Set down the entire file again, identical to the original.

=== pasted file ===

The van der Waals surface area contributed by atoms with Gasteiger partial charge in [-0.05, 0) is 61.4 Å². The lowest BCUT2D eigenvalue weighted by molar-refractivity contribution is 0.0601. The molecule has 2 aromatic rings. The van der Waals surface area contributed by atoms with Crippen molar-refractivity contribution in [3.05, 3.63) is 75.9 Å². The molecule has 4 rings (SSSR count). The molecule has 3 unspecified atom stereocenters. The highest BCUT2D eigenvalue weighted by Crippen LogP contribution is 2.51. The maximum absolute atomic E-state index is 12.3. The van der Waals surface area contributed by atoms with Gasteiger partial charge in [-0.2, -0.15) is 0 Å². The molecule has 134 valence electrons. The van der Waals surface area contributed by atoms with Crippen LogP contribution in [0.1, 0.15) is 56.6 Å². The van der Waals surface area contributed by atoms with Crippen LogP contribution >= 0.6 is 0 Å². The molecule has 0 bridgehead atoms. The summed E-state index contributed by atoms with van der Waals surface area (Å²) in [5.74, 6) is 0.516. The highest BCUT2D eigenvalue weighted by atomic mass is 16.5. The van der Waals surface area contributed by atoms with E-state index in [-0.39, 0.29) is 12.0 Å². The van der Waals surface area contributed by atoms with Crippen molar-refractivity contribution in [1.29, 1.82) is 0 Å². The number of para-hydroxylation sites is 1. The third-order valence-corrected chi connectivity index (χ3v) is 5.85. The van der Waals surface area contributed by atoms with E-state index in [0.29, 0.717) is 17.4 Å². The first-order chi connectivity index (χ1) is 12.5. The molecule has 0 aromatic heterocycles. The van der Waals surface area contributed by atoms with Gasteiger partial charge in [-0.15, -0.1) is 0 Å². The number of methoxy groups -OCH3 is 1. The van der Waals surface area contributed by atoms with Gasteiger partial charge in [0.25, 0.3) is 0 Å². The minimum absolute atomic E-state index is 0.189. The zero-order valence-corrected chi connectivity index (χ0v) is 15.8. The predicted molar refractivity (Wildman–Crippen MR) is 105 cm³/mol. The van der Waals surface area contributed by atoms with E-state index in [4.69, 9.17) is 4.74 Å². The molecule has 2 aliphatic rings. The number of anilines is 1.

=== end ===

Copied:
The van der Waals surface area contributed by atoms with Gasteiger partial charge in [-0.05, 0) is 61.4 Å². The lowest BCUT2D eigenvalue weighted by molar-refractivity contribution is 0.0601. The molecule has 2 aromatic rings. The van der Waals surface area contributed by atoms with Crippen molar-refractivity contribution in [3.05, 3.63) is 75.9 Å². The molecule has 4 rings (SSSR count). The molecule has 3 unspecified atom stereocenters. The highest BCUT2D eigenvalue weighted by Crippen LogP contribution is 2.51. The maximum absolute atomic E-state index is 12.3. The van der Waals surface area contributed by atoms with Gasteiger partial charge in [-0.2, -0.15) is 0 Å². The molecule has 134 valence electrons. The van der Waals surface area contributed by atoms with Crippen LogP contribution in [0.1, 0.15) is 56.6 Å². The van der Waals surface area contributed by atoms with Crippen LogP contribution >= 0.6 is 0 Å². The molecule has 0 bridgehead atoms. The summed E-state index contributed by atoms with van der Waals surface area (Å²) in [5.74, 6) is 0.516. The highest BCUT2D eigenvalue weighted by atomic mass is 16.5. The van der Waals surface area contributed by atoms with E-state index in [-0.39, 0.29) is 12.0 Å². The van der Waals surface area contributed by atoms with Crippen molar-refractivity contribution in [1.29, 1.82) is 0 Å². The number of para-hydroxylation sites is 1. The third-order valence-corrected chi connectivity index (χ3v) is 5.85. The van der Waals surface area contributed by atoms with E-state index in [0.29, 0.717) is 17.4 Å². The first-order chi connectivity index (χ1) is 12.5. The molecule has 0 aromatic heterocycles. The van der Waals surface area contributed by atoms with Gasteiger partial charge in [-0.15, -0.1) is 0 Å². The number of methoxy groups -OCH3 is 1. The van der Waals surface area contributed by atoms with Gasteiger partial charge in [0.25, 0.3) is 0 Å². The minimum absolute atomic E-state index is 0.189. The zero-order valence-corrected chi connectivity index (χ0v) is 15.8. The predicted molar refractivity (Wildman–Crippen MR) is 105 cm³/mol. The van der Waals surface area contributed by atoms with E-state index in [4.69, 9.17) is 4.74 Å². The molecule has 2 aliphatic rings. The number of anilines is 1.